Excerpts from http://online.wsj.com/article/SB113158615653093082.html
Bridgestone has broken ranks with the rest of the US rubber industry
in recommending a maximum life span for passenger and light-truck
In a recent technical bulletin to its dealers, the tire maker said all
tires - including spares - that are more than 10 years old should be
replaced, regardless of their external appearance. The company cited
the same recommendation issued in September by the Japan Automotive
Tire Manufacturers Association.
Many US car makers have pushed ahead with such recommendations,
although their age recommendations vary and generally are shorter.
Earlier this year, Ford started urging consumers to replace tires
after six years. Ford said its research shows that tires degrade over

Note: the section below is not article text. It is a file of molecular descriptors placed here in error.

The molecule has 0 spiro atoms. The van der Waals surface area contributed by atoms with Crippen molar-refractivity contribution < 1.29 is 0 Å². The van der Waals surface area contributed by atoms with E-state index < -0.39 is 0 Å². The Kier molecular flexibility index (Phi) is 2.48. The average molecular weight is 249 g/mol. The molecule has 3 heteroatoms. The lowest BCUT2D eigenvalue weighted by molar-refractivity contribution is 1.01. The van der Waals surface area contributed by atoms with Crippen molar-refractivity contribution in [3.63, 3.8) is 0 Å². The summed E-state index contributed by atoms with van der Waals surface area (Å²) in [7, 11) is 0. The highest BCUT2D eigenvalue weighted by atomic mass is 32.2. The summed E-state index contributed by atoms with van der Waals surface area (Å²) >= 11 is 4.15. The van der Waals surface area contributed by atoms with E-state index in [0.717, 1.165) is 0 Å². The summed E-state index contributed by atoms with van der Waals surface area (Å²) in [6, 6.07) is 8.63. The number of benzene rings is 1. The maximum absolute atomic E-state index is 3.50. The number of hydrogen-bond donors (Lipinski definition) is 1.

time, even when they are not being used.
The US tire industry, however, insists there is no science to support
Bridgestone's technical bulletin notes that although the company is
not aware of technical data that support a specific tire service life,
it believes it is appropriate to follow the Japanese tire industry's
The folly of mistaking a paradox for a discovery,
a metaphor for a proof,
a torrent of verbiage for a spring of capital truths,
and oneself for an oracle,
is inborn in us.